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Newborn With Chest Congestion Due to Milk

by
author image Monica Crowe
Monica Crowe has written professionally since 2008. She was a reporter for the "Ruston Daily Leader" and editor of "Living Well" magazine. Crowe is the recipient of a first-place Louisiana-Mississippi Associated Press award. She studied at Louisiana Tech University and is now pursuing a certification from the National Academy of Sports Medicine.
Newborn With Chest Congestion Due to Milk
Congestion in infants is common, but doctors say it has nothing to do with the cow milk present in baby formula. Photo Credit James Woodson/Digital Vision/Getty Images

Breastfed babies have a lower incidence of upper respiratory infections than do those who are formula fed, says pediatric gastroenterologist Mark Corkins, M.D. Mothers whose babies are often congested or sick might suspect the cow milk present in baby formula. However, according to AskDrSears.com, most infants have chest congestion due to saliva and regurgitated milk. Until you can consult with your baby's pediatrician, hold your baby upright in your arms or place him in an infant car seat.

Possible Cause

Corkins says it is a myth that the milk in baby formula causes ear infections and congestion. According to him, cow milk-based formula has never been proven to cause ear and upper respiratory infections. Instead, Corkins believes babies who are bottle-fed are more prone to infections because they aren't getting the immune-boosting benefit of human milk. Also, many bottle-fed babies are fed lying down, making them prone to ear infections. In an infant who drinks a bottle lying down, the Eustachian tubes drain ear fluid into the back of the throat behind the nose where bacteria can feed on it, Corkins says.

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Easing Congestion

Lillian M. Beard, M.D., a fellow of the American Academy of Pediatrics, says at 6 weeks of age, infants have an overabundance of congestion at the back of their nose. As a result, they might snore loudly in a way that sounds like a breath. Beard says this is often mistaken for chest congestion. The pediatrician recommends clearing your baby's nasal passages with an infant nasal aspirator. Put two drops of over-the-counter saline solution into each nostril. This will liquefy the congestion, making it easy to suction with the aspirator. To remove the mucous, squeeze the bulb of the aspirator before placing it into your baby's nose. Release the bulb when it is as far back into the nose as it will comfortably go. Also, elevate your baby's head and chest when he is lying on his back. Beard recommends placing two telephone books under the baby's mattress to elevate her without relying on dangerous pillows in his crib. This should help her breath easier.

Bronchiolitis

AskDr.Sears.com notes that infant wheezing may resemble chest congestion. However, not all wheezing is harmless. Labored breathing is a sign of something more. According to MayoClinic.com, bronchiolitis is a common lung infection found most frequently in infants younger than 6 months of age. The illness, symptoms of which are similar to a cold, usually surfaces during the winter months. Indications of bronchiolitis include wheezing, runny nose, stuffy nose, rapid heartbeat or a slight fever, although this is not always present. Symptoms might last for one to two weeks. In cases in which another health problem is present or when an infant is born prematurely, bronchiolitis might lead to hospitalization. MayoClinic.com says that in infants who are otherwise healthy, the illness will go away on its own. However, if your baby has marked difficulty breathing or has bluish-looking skin, get emergency medical care immediately. Other symptoms requiring immediate attention are vomiting, shallow breathing at 40 breaths per minute, exhaustion from breathing, lethargy, refusal to drink fluids, audible wheezing and breathing too fast to ingest food or drink.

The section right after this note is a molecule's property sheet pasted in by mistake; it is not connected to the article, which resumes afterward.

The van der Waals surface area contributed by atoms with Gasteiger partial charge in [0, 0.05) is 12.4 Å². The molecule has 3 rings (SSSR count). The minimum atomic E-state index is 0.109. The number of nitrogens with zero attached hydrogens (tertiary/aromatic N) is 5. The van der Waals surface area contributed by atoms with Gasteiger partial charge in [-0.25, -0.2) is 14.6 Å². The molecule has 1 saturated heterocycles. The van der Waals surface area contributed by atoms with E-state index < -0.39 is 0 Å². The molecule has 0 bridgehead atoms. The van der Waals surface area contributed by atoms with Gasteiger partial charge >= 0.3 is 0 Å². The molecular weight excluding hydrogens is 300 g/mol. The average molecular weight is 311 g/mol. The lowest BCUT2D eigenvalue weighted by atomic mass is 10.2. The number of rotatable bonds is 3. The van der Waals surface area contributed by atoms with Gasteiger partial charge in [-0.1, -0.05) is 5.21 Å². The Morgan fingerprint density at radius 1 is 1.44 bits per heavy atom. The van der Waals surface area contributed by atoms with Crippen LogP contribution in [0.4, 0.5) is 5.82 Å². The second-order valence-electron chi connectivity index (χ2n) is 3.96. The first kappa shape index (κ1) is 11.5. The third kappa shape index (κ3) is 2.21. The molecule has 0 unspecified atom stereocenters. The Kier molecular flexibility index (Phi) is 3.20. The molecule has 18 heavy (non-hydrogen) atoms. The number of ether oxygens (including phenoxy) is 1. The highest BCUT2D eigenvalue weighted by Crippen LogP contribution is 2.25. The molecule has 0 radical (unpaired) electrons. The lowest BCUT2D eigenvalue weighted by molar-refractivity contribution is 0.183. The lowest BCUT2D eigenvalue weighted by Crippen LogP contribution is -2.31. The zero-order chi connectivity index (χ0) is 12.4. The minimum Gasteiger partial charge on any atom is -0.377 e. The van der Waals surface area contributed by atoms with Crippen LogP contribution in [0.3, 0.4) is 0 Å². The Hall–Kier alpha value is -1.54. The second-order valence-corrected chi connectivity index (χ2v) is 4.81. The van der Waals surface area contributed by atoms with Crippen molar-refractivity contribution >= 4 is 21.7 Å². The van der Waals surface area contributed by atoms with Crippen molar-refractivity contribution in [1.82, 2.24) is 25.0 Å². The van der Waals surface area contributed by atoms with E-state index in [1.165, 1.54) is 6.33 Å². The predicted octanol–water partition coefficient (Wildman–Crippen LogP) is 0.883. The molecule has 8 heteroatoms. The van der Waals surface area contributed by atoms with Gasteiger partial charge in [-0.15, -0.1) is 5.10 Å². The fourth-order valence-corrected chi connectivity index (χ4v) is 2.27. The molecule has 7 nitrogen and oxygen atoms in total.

Cold and Symptoms

Your baby's congestion might also be a sign that he has a common cold. MayoClinic.com notes that the first sign of a cold is often congestion or a runny nose. Nasal discharge might be clear at first but later appear thicker and tinged with shades of yellow or green. Your baby might have a low-grade fever of about 100.4 degrees Fahrenheit, sneeze, cough and lack an appetite. A cold is usually harmless, but if your baby is younger than 2 to 3 months of age, call your doctor. However, if your baby is 3 months or older, you will need to call your pediatrician for the following: fever higher than 102 degrees Fahrenheit; red eyes; yellow eye discharge; signs of ear pain; thick, green nasal discharge persisting more than two weeks; cough lasting more than one week; and not wetting diapers as usual. Other serious symptoms include coughing blood-tinged sputum, difficulty breathing, bluish lips and mouth, and refusing to nurse. To ease your baby's discomfort, consult with your doctor about any over-the-counter medication that might help.

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